Nearly 100,000 of Houston’s construction workers are undocumented. A recent report found that cutting immigration by 30 percent could lose Houston $51 billion.
Over the past few decades, Chief Operating Officer for Marek Brothers Mike Holland has seen the construction industry change.
He said that as baby boomers retire, it’s harder to find legal skilled labor to take their place.
At the same time, Houston has a huge demand for new houses, hospitals and schools, intensifying the critical need for workers in construction.
And the industry relies heavily on immigrant labor: Nearly a third of the city’s 300,000 construction workers are undocumented.
“The reality has been continuing to get worse as we have traditional workers exit, new workers come in with no functional, legal reason to get to work,” said Holland. “So, the problem continues to grow and it will continue to grow until we do something about comprehensive immigration.”
Holland said if all undocumented workers were deported, it would slow down projects across the city.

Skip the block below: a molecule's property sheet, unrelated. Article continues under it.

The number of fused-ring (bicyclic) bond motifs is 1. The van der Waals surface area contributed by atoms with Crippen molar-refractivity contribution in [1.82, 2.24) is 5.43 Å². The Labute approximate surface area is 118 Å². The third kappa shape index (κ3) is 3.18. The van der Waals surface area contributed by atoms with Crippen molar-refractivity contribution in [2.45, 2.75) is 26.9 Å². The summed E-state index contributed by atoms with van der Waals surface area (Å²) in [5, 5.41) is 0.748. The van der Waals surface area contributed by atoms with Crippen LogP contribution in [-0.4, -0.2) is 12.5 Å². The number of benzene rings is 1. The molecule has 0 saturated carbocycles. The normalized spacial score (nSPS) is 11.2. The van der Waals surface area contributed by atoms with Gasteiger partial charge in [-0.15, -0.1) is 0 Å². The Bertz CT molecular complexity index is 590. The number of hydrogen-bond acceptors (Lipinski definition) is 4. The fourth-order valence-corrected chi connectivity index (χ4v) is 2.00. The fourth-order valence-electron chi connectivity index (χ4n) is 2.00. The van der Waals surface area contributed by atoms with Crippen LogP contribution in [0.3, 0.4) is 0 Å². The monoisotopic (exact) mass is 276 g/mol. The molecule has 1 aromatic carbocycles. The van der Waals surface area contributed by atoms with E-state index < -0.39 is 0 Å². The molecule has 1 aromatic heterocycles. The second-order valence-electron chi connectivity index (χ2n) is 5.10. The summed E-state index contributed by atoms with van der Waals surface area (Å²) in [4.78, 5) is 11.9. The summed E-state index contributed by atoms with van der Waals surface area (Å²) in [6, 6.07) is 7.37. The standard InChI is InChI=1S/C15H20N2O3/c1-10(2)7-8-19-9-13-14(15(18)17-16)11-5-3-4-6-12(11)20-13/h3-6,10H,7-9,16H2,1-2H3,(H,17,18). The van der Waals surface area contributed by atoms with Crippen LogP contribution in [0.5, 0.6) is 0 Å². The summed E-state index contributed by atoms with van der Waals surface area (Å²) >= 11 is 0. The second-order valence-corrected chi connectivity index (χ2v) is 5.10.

“Grind to a halt might be dramatic, but the truth is it would be a significant impact on our industry and city and region’s ability to execute that work,” he said.
Holland, like many business leaders across the state, are standing up against hard-line immigration policies.
“In an economy in a city and state where it’s critical we attract resources, we are, in fact, thumbing our nose at a significant resource and it doesn’t seem to make sense,” he said.
Holland believes that if undocumented workers were able to gain legal status, they could receive benefits, training and they would less vulnerable to exploitation.
He also said building would be cheaper.
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